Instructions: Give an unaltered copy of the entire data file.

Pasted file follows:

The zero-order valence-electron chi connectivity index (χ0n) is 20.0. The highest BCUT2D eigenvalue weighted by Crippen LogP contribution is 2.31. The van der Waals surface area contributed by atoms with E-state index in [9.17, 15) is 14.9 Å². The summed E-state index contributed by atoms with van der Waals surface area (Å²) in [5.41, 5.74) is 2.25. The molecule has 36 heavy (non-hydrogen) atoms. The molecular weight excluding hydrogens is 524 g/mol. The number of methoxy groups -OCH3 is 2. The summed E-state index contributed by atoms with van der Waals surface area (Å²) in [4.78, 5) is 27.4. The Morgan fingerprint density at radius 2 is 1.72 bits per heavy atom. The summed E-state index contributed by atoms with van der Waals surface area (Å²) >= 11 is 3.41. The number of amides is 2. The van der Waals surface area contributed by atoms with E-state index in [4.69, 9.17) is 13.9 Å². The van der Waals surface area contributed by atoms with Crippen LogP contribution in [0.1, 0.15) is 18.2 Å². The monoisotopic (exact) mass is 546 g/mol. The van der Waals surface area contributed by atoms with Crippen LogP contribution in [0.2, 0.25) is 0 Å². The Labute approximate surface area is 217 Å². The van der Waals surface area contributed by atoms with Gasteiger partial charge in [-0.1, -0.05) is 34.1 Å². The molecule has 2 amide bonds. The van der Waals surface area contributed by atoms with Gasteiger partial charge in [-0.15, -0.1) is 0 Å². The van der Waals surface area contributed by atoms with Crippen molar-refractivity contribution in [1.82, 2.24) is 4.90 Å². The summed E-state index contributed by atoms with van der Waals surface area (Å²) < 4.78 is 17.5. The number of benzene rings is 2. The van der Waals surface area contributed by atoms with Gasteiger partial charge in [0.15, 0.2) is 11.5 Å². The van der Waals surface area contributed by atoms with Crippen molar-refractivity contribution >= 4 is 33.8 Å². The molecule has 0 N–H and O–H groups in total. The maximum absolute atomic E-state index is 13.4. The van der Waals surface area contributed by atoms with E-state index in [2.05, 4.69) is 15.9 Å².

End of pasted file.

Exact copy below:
The zero-order valence-electron chi connectivity index (χ0n) is 20.0. The highest BCUT2D eigenvalue weighted by Crippen LogP contribution is 2.31. The van der Waals surface area contributed by atoms with E-state index in [9.17, 15) is 14.9 Å². The summed E-state index contributed by atoms with van der Waals surface area (Å²) in [5.41, 5.74) is 2.25. The molecule has 36 heavy (non-hydrogen) atoms. The molecular weight excluding hydrogens is 524 g/mol. The number of methoxy groups -OCH3 is 2. The summed E-state index contributed by atoms with van der Waals surface area (Å²) in [4.78, 5) is 27.4. The Morgan fingerprint density at radius 2 is 1.72 bits per heavy atom. The summed E-state index contributed by atoms with van der Waals surface area (Å²) >= 11 is 3.41. The number of amides is 2. The van der Waals surface area contributed by atoms with E-state index in [4.69, 9.17) is 13.9 Å². The van der Waals surface area contributed by atoms with Crippen LogP contribution in [0.1, 0.15) is 18.2 Å². The monoisotopic (exact) mass is 546 g/mol. The van der Waals surface area contributed by atoms with Crippen LogP contribution in [0.2, 0.25) is 0 Å². The Labute approximate surface area is 217 Å². The van der Waals surface area contributed by atoms with Gasteiger partial charge in [-0.1, -0.05) is 34.1 Å². The molecule has 2 amide bonds. The van der Waals surface area contributed by atoms with Gasteiger partial charge in [-0.15, -0.1) is 0 Å². The van der Waals surface area contributed by atoms with Crippen molar-refractivity contribution in [1.82, 2.24) is 4.90 Å². The summed E-state index contributed by atoms with van der Waals surface area (Å²) < 4.78 is 17.5. The number of benzene rings is 2. The van der Waals surface area contributed by atoms with Gasteiger partial charge in [0.15, 0.2) is 11.5 Å². The van der Waals surface area contributed by atoms with Crippen molar-refractivity contribution >= 4 is 33.8 Å². The molecule has 0 N–H and O–H groups in total. The maximum absolute atomic E-state index is 13.4. The van der Waals surface area contributed by atoms with E-state index in [2.05, 4.69) is 15.9 Å².